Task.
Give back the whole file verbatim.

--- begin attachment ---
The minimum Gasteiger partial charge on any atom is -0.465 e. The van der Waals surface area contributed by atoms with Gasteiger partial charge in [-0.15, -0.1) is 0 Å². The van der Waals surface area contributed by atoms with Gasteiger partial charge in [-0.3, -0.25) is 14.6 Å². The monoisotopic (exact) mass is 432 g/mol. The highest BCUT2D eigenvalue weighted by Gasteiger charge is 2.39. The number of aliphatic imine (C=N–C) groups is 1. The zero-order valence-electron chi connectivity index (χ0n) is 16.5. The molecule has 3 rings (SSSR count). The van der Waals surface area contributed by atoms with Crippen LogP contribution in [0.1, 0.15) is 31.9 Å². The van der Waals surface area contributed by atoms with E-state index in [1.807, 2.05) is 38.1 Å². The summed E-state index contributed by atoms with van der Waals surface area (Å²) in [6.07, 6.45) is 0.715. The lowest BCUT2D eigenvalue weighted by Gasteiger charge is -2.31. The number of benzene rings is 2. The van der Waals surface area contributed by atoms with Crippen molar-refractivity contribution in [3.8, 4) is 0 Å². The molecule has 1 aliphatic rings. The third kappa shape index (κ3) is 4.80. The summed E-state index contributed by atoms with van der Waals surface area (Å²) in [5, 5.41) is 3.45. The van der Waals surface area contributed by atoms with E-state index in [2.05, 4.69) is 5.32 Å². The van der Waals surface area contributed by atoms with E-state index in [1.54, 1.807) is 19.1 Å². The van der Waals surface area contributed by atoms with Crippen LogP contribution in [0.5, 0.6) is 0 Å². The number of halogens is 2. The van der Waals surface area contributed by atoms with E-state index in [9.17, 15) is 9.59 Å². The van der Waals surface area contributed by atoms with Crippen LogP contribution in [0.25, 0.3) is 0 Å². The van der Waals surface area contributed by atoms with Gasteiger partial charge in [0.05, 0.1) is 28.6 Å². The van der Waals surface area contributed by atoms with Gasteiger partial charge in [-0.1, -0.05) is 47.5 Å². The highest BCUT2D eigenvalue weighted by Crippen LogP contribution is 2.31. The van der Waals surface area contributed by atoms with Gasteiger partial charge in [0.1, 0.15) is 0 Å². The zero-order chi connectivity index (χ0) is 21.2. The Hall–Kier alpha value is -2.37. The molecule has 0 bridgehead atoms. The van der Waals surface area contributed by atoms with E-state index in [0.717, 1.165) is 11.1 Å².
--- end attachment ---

The minimum Gasteiger partial charge on any atom is -0.465 e. The van der Waals surface area contributed by atoms with Gasteiger partial charge in [-0.15, -0.1) is 0 Å². The van der Waals surface area contributed by atoms with Gasteiger partial charge in [-0.3, -0.25) is 14.6 Å². The monoisotopic (exact) mass is 432 g/mol. The highest BCUT2D eigenvalue weighted by Gasteiger charge is 2.39. The number of aliphatic imine (C=N–C) groups is 1. The zero-order valence-electron chi connectivity index (χ0n) is 16.5. The molecule has 3 rings (SSSR count). The van der Waals surface area contributed by atoms with Crippen LogP contribution in [0.1, 0.15) is 31.9 Å². The van der Waals surface area contributed by atoms with E-state index in [1.807, 2.05) is 38.1 Å². The summed E-state index contributed by atoms with van der Waals surface area (Å²) in [6.07, 6.45) is 0.715. The lowest BCUT2D eigenvalue weighted by Gasteiger charge is -2.31. The number of benzene rings is 2. The van der Waals surface area contributed by atoms with Crippen molar-refractivity contribution in [3.8, 4) is 0 Å². The molecule has 1 aliphatic rings. The third kappa shape index (κ3) is 4.80. The summed E-state index contributed by atoms with van der Waals surface area (Å²) in [5, 5.41) is 3.45. The van der Waals surface area contributed by atoms with E-state index in [2.05, 4.69) is 5.32 Å². The van der Waals surface area contributed by atoms with E-state index in [1.54, 1.807) is 19.1 Å². The van der Waals surface area contributed by atoms with Crippen LogP contribution in [0.5, 0.6) is 0 Å². The number of halogens is 2. The van der Waals surface area contributed by atoms with E-state index in [9.17, 15) is 9.59 Å². The van der Waals surface area contributed by atoms with Crippen LogP contribution in [0.25, 0.3) is 0 Å². The van der Waals surface area contributed by atoms with Gasteiger partial charge in [0.05, 0.1) is 28.6 Å². The van der Waals surface area contributed by atoms with Gasteiger partial charge in [-0.1, -0.05) is 47.5 Å². The highest BCUT2D eigenvalue weighted by Crippen LogP contribution is 2.31. The van der Waals surface area contributed by atoms with Gasteiger partial charge in [0.1, 0.15) is 0 Å². The zero-order chi connectivity index (χ0) is 21.2. The Hall–Kier alpha value is -2.37. The molecule has 0 bridgehead atoms. The van der Waals surface area contributed by atoms with E-state index in [0.717, 1.165) is 11.1 Å².